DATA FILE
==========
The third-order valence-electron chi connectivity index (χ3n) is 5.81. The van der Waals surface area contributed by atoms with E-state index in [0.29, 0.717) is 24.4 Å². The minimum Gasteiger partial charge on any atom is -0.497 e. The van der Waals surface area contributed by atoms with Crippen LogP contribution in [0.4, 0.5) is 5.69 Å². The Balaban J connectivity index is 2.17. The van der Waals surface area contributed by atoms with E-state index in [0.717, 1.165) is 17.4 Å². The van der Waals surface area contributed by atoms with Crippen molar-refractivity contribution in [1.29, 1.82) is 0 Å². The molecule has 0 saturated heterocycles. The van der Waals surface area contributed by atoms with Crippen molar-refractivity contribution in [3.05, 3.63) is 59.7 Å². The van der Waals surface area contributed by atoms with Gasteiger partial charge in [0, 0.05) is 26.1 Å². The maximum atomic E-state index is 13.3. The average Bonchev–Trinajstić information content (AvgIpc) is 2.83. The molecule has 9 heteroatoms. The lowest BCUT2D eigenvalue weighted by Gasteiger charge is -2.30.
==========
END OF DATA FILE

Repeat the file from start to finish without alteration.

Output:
The third-order valence-electron chi connectivity index (χ3n) is 5.81. The van der Waals surface area contributed by atoms with E-state index in [0.29, 0.717) is 24.4 Å². The minimum Gasteiger partial charge on any atom is -0.497 e. The van der Waals surface area contributed by atoms with Crippen LogP contribution in [0.4, 0.5) is 5.69 Å². The Balaban J connectivity index is 2.17. The van der Waals surface area contributed by atoms with E-state index in [0.717, 1.165) is 17.4 Å². The van der Waals surface area contributed by atoms with Crippen molar-refractivity contribution in [1.29, 1.82) is 0 Å². The molecule has 0 saturated heterocycles. The van der Waals surface area contributed by atoms with Crippen molar-refractivity contribution in [3.05, 3.63) is 59.7 Å². The van der Waals surface area contributed by atoms with Gasteiger partial charge in [0, 0.05) is 26.1 Å². The maximum atomic E-state index is 13.3. The average Bonchev–Trinajstić information content (AvgIpc) is 2.83. The molecule has 9 heteroatoms. The lowest BCUT2D eigenvalue weighted by Gasteiger charge is -2.30.